The Story of the First Black Woman to Own a Bank

Maggie L. Walker was the first African American woman to charter a bank in 1903 and serve as its president

Donna M. Owens
Published in
8 min readJan 20, 2021


Photo: Style Magazine

Strolling through Jackson Ward, the historic district in Richmond, Virginia once known as the “Harlem of the South,” it seems every building, every block, is steeped in African American history, culture, and pride.

I’d first visited this community before the global pandemic shutdowns and collective loss. Established by free and formerly enslaved Black people shortly after the Civil War, it was one of the most prosperous African American enclaves at the turn of the 20th Century. Following a period of decline, there’s renewed energy, revitalization.

On Second Street, the restored Hippodrome Theater is where entertainment legends from Ella Fitzgerald to James Brown performed. Near a busy intersection stands a gleaming statue of Bill “Bojangles” Robinson, the vaudeville tap dancer and classic Hollywood film star, who is a native son of the city. In every direction are Black-owned restaurants, shops, and colorful murals.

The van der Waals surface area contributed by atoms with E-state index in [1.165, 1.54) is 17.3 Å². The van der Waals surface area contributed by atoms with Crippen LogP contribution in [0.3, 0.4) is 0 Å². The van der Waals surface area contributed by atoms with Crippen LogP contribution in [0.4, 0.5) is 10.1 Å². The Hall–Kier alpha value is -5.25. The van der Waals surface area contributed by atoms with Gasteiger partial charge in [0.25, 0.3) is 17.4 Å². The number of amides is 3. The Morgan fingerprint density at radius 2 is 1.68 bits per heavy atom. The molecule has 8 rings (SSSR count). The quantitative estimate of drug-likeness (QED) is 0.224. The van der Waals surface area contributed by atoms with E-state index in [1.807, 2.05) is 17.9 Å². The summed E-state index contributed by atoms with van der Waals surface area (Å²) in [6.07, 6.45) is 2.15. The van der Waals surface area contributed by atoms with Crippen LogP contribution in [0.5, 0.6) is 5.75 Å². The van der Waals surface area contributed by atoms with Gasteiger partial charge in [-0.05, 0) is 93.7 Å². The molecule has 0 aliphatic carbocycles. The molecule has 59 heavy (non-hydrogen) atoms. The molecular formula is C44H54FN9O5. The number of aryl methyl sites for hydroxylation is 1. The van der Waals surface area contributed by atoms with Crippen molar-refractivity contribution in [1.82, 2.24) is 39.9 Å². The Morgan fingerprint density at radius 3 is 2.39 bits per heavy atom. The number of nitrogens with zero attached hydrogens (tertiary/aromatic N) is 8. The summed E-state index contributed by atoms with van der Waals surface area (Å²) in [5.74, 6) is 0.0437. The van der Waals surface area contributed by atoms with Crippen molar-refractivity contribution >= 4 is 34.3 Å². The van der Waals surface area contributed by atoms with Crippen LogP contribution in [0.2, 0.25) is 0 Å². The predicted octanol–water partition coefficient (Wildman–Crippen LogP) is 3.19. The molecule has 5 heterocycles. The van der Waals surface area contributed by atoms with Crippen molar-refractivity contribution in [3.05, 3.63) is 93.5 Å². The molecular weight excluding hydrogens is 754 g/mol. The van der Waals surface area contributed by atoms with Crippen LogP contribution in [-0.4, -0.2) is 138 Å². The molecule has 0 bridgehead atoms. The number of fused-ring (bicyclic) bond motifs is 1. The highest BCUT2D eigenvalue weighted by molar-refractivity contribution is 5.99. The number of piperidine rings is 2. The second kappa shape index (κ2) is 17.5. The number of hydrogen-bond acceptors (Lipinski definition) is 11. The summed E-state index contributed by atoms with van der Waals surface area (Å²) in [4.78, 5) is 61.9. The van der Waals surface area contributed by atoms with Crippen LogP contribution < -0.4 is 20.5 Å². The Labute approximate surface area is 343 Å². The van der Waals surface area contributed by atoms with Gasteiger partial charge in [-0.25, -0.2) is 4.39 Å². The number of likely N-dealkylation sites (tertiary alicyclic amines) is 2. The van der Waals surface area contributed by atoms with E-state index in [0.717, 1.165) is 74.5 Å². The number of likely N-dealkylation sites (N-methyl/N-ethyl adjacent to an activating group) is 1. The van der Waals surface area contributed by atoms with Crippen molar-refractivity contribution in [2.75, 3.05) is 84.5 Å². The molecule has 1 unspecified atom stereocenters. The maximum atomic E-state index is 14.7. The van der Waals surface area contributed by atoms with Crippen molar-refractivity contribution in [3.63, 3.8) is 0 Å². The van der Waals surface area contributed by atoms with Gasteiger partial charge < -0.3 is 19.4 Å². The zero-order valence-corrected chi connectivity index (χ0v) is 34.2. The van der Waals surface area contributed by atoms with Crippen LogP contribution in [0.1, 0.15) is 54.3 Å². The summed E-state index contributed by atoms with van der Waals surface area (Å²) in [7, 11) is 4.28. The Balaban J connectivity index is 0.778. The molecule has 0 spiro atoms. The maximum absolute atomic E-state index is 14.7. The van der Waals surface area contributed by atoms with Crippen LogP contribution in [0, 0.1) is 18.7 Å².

Crossing over to East Leigh Street, a sidewalk banner caught my eye. An oversized vintage photograph showed an alabaster-hued, statuesque “sista” from the early 20th century, dripping in fur and jewelry. Impeccably groomed in a tailored floor-length dress, a feather plumed hat rested jauntily upon her upswept curls. She oozed wealth, status. Her gaze was dignified, self-assured. “Wow,” I marveled. “Who could this be?”

Maggie L. Walker. Photo: The Browns, Public domain/Wikimedia Commons

That moment marked my introduction to the magnificent Maggie Lena Walker. In 1903 — notably 17 years before women obtained the right to vote — she founded the St. Luke Penny Savings Bank, becoming the first African American woman in U.S. history to charter a bank and serve as its president.

“Let us put our money together; let us use our money; let us put our money out at usury among ourselves, and reap the benefit ourselves,” Walker said in a 1901 speech. “Let us have a bank that will take the nickels and turn them into dollars.”